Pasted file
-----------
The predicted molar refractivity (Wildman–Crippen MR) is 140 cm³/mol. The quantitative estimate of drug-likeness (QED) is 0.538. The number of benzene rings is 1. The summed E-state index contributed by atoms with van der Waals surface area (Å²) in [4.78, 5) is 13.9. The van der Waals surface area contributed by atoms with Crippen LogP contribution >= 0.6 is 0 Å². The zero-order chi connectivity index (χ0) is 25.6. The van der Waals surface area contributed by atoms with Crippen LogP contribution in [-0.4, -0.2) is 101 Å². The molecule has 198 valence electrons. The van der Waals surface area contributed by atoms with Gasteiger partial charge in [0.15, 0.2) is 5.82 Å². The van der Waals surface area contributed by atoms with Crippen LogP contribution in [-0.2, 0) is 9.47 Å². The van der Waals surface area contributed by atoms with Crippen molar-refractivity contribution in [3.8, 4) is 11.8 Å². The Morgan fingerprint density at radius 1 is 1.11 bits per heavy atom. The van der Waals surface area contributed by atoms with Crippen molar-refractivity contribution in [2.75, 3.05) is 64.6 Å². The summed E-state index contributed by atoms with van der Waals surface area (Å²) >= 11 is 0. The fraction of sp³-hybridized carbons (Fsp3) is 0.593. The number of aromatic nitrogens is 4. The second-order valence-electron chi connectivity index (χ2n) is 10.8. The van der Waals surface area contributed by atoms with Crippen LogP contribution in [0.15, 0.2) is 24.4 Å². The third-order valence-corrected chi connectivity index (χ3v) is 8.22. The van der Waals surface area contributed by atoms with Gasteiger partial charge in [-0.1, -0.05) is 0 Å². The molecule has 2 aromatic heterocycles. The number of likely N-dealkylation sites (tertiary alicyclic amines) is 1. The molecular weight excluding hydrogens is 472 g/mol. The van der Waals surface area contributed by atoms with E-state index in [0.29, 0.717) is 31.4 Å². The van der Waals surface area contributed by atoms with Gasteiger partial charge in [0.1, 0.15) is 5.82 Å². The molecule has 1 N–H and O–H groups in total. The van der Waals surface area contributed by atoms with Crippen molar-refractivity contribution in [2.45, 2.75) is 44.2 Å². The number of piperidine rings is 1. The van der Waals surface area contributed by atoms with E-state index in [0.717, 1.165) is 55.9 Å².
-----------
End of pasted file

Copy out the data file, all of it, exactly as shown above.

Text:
The predicted molar refractivity (Wildman–Crippen MR) is 140 cm³/mol. The quantitative estimate of drug-likeness (QED) is 0.538. The number of benzene rings is 1. The summed E-state index contributed by atoms with van der Waals surface area (Å²) in [4.78, 5) is 13.9. The van der Waals surface area contributed by atoms with Crippen LogP contribution >= 0.6 is 0 Å². The zero-order chi connectivity index (χ0) is 25.6. The van der Waals surface area contributed by atoms with Crippen LogP contribution in [-0.4, -0.2) is 101 Å². The molecule has 198 valence electrons. The van der Waals surface area contributed by atoms with Gasteiger partial charge in [0.15, 0.2) is 5.82 Å². The van der Waals surface area contributed by atoms with Crippen LogP contribution in [-0.2, 0) is 9.47 Å². The van der Waals surface area contributed by atoms with Crippen molar-refractivity contribution in [3.8, 4) is 11.8 Å². The Morgan fingerprint density at radius 1 is 1.11 bits per heavy atom. The van der Waals surface area contributed by atoms with Crippen molar-refractivity contribution in [2.75, 3.05) is 64.6 Å². The summed E-state index contributed by atoms with van der Waals surface area (Å²) >= 11 is 0. The fraction of sp³-hybridized carbons (Fsp3) is 0.593. The number of aromatic nitrogens is 4. The second-order valence-electron chi connectivity index (χ2n) is 10.8. The van der Waals surface area contributed by atoms with Crippen LogP contribution in [0.15, 0.2) is 24.4 Å². The third-order valence-corrected chi connectivity index (χ3v) is 8.22. The van der Waals surface area contributed by atoms with Gasteiger partial charge in [-0.1, -0.05) is 0 Å². The molecule has 2 aromatic heterocycles. The number of likely N-dealkylation sites (tertiary alicyclic amines) is 1. The molecular weight excluding hydrogens is 472 g/mol. The van der Waals surface area contributed by atoms with E-state index in [0.29, 0.717) is 31.4 Å². The van der Waals surface area contributed by atoms with Gasteiger partial charge in [0.1, 0.15) is 5.82 Å². The molecule has 1 N–H and O–H groups in total. The van der Waals surface area contributed by atoms with Crippen molar-refractivity contribution in [2.45, 2.75) is 44.2 Å². The number of piperidine rings is 1. The van der Waals surface area contributed by atoms with E-state index in [0.717, 1.165) is 55.9 Å².